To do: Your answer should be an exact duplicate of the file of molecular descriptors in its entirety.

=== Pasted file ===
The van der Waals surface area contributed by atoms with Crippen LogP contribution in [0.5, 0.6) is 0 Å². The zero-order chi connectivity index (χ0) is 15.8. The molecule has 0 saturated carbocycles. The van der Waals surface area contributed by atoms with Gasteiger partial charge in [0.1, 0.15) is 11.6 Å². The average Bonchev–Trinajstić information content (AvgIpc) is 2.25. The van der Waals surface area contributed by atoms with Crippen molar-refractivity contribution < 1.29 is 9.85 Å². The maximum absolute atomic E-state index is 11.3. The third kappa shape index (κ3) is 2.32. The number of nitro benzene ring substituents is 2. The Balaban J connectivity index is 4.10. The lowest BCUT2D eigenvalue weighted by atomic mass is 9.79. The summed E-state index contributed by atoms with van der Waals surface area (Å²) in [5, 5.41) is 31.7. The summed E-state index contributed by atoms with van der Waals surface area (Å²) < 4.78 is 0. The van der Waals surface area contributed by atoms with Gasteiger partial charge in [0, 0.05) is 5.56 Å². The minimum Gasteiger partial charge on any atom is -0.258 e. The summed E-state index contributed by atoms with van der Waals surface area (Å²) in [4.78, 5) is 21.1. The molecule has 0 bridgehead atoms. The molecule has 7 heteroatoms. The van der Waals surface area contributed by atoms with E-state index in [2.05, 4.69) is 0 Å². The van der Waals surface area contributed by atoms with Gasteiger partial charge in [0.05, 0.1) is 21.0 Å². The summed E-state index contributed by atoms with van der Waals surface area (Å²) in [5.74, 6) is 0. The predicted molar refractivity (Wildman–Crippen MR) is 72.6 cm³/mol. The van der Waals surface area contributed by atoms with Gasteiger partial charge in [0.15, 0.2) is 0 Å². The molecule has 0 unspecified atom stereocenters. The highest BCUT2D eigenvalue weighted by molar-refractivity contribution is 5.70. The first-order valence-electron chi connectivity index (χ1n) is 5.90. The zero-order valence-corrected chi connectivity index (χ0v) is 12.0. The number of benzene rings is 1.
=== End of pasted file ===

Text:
The van der Waals surface area contributed by atoms with Crippen LogP contribution in [0.5, 0.6) is 0 Å². The zero-order chi connectivity index (χ0) is 15.8. The molecule has 0 saturated carbocycles. The van der Waals surface area contributed by atoms with Gasteiger partial charge in [0.1, 0.15) is 11.6 Å². The average Bonchev–Trinajstić information content (AvgIpc) is 2.25. The van der Waals surface area contributed by atoms with Crippen molar-refractivity contribution < 1.29 is 9.85 Å². The maximum absolute atomic E-state index is 11.3. The third kappa shape index (κ3) is 2.32. The number of nitro benzene ring substituents is 2. The Balaban J connectivity index is 4.10. The lowest BCUT2D eigenvalue weighted by atomic mass is 9.79. The summed E-state index contributed by atoms with van der Waals surface area (Å²) in [5, 5.41) is 31.7. The summed E-state index contributed by atoms with van der Waals surface area (Å²) < 4.78 is 0. The van der Waals surface area contributed by atoms with Gasteiger partial charge in [0, 0.05) is 5.56 Å². The minimum Gasteiger partial charge on any atom is -0.258 e. The summed E-state index contributed by atoms with van der Waals surface area (Å²) in [4.78, 5) is 21.1. The molecule has 0 bridgehead atoms. The molecule has 7 heteroatoms. The van der Waals surface area contributed by atoms with E-state index in [2.05, 4.69) is 0 Å². The van der Waals surface area contributed by atoms with Gasteiger partial charge in [0.05, 0.1) is 21.0 Å². The summed E-state index contributed by atoms with van der Waals surface area (Å²) in [5.74, 6) is 0. The predicted molar refractivity (Wildman–Crippen MR) is 72.6 cm³/mol. The van der Waals surface area contributed by atoms with Gasteiger partial charge in [0.15, 0.2) is 0 Å². The molecule has 0 unspecified atom stereocenters. The highest BCUT2D eigenvalue weighted by molar-refractivity contribution is 5.70. The first-order valence-electron chi connectivity index (χ1n) is 5.90. The zero-order valence-corrected chi connectivity index (χ0v) is 12.0. The number of benzene rings is 1.